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Re: [ISO8601] ISO-8601 3.25 Second, Leap Applications requiring leap seco...

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  • hjwoudenberg@aol.com
    In a message dated 1/3/2005 9:46:27 PM Central Standard Time, tex@xencraft.com writes: Leap seconds don t go back 100 years.
    Message 1 of 1 , Jan 3, 2005
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      In a message dated 1/3/2005 9:46:27 PM Central Standard Time, tex@... writes:

      Leap seconds don't go back 100 years.
      http://hpiers.obspm.fr/eoppc/bul/bulc/TimeSteps.history

      I think you are considering hypotheticals. Reality is there are very few (~32).

      You don't need a from and to date for each leap second, since the to-date is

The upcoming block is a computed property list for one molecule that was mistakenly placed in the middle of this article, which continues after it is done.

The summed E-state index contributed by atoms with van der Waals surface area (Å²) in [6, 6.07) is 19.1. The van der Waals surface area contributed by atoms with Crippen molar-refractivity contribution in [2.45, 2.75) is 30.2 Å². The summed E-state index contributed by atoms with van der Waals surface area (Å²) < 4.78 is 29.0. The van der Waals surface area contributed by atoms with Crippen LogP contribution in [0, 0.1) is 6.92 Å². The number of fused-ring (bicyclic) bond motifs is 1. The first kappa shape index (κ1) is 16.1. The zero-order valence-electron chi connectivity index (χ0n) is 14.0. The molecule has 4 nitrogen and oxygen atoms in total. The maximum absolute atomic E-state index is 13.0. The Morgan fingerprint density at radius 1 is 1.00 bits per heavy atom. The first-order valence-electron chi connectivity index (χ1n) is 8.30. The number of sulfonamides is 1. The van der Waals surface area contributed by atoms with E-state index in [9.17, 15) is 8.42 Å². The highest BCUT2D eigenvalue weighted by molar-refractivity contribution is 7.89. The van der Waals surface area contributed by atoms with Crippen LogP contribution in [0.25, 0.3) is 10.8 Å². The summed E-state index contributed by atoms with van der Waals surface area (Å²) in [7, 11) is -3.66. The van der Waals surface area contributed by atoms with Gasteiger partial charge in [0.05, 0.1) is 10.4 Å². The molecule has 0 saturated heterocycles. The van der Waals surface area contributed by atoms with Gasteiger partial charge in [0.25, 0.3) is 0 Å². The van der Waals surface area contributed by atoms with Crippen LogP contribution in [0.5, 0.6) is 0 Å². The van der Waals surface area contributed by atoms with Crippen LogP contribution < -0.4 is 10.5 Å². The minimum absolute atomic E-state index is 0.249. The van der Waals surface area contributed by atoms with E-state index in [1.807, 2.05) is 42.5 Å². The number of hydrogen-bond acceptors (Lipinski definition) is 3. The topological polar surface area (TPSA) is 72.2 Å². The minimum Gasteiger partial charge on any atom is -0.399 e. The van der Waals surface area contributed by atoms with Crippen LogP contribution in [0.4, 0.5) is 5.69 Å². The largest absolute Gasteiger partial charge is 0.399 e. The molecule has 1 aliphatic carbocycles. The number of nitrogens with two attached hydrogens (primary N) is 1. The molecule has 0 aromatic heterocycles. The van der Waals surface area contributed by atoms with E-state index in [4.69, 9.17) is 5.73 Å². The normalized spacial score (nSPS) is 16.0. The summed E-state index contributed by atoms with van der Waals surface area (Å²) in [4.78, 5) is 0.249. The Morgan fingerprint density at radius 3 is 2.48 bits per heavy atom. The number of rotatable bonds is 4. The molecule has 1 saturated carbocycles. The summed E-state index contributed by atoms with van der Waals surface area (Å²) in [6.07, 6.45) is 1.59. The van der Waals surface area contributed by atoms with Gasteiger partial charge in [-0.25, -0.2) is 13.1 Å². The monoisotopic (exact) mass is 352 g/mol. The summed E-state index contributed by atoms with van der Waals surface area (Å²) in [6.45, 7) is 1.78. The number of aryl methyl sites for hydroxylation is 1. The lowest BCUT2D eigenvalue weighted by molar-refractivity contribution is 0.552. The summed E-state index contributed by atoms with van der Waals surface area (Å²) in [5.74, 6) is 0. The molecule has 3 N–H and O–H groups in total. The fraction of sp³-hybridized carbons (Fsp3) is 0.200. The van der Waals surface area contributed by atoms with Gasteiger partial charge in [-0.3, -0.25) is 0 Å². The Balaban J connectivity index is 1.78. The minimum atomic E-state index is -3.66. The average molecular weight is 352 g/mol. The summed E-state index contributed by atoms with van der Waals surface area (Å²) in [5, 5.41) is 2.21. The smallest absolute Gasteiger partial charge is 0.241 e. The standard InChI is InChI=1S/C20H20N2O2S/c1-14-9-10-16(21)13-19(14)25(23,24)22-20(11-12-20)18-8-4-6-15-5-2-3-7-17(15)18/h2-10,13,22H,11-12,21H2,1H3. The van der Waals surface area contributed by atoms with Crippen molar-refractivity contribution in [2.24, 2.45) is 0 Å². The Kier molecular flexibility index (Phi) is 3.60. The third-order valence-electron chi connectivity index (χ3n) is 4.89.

simply the next leap second's from date.
      Also, I don't know what the 9 bytes represents. For values that are no earlier
      than 1961 and always occur on the first of the month, they can be encoded much
      more efficiently than that.

      The lookup of a particular date-time to see how many leap seconds are included,
      can be made very fast. It doesn't have to be a search thru the table, it can be
      a binary search, or an indexed search, with the creation of appropriate index
      keys.  (hjw time it, my timings show it to be slow, binary search, radix search, what ever


      he month and year into an index value in your approach.

      Given due consideration, this can be very fast.
      tex
      I quoted you.  However, indexed tables require additional space, almost doubling the space, based on the information I know, operating systems put indexes in separate pages.
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